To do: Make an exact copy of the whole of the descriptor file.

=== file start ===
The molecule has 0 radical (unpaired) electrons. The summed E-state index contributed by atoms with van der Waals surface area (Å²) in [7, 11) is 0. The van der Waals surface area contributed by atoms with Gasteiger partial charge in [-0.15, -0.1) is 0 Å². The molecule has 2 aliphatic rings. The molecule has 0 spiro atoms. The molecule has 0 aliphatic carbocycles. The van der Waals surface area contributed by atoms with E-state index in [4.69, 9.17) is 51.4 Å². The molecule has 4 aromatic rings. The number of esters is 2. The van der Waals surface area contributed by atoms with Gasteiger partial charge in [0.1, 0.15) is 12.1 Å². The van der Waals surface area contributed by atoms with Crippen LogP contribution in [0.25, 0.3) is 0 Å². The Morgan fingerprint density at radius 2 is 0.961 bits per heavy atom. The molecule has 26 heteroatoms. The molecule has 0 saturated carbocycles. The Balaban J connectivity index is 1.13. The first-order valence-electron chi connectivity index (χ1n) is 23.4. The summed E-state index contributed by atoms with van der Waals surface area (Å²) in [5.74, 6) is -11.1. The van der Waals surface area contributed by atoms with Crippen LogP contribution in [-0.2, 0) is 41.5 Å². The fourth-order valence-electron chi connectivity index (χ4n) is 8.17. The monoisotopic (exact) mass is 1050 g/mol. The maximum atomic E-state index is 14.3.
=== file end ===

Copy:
The molecule has 0 radical (unpaired) electrons. The summed E-state index contributed by atoms with van der Waals surface area (Å²) in [7, 11) is 0. The van der Waals surface area contributed by atoms with Gasteiger partial charge in [-0.15, -0.1) is 0 Å². The molecule has 2 aliphatic rings. The molecule has 0 spiro atoms. The molecule has 0 aliphatic carbocycles. The van der Waals surface area contributed by atoms with E-state index in [4.69, 9.17) is 51.4 Å². The molecule has 4 aromatic rings. The number of esters is 2. The van der Waals surface area contributed by atoms with Gasteiger partial charge in [0.1, 0.15) is 12.1 Å². The van der Waals surface area contributed by atoms with Crippen LogP contribution in [0.25, 0.3) is 0 Å². The Morgan fingerprint density at radius 2 is 0.961 bits per heavy atom. The molecule has 26 heteroatoms. The molecule has 0 saturated carbocycles. The Balaban J connectivity index is 1.13. The first-order valence-electron chi connectivity index (χ1n) is 23.4. The summed E-state index contributed by atoms with van der Waals surface area (Å²) in [5.74, 6) is -11.1. The van der Waals surface area contributed by atoms with Crippen LogP contribution in [-0.2, 0) is 41.5 Å². The fourth-order valence-electron chi connectivity index (χ4n) is 8.17. The monoisotopic (exact) mass is 1050 g/mol. The maximum atomic E-state index is 14.3.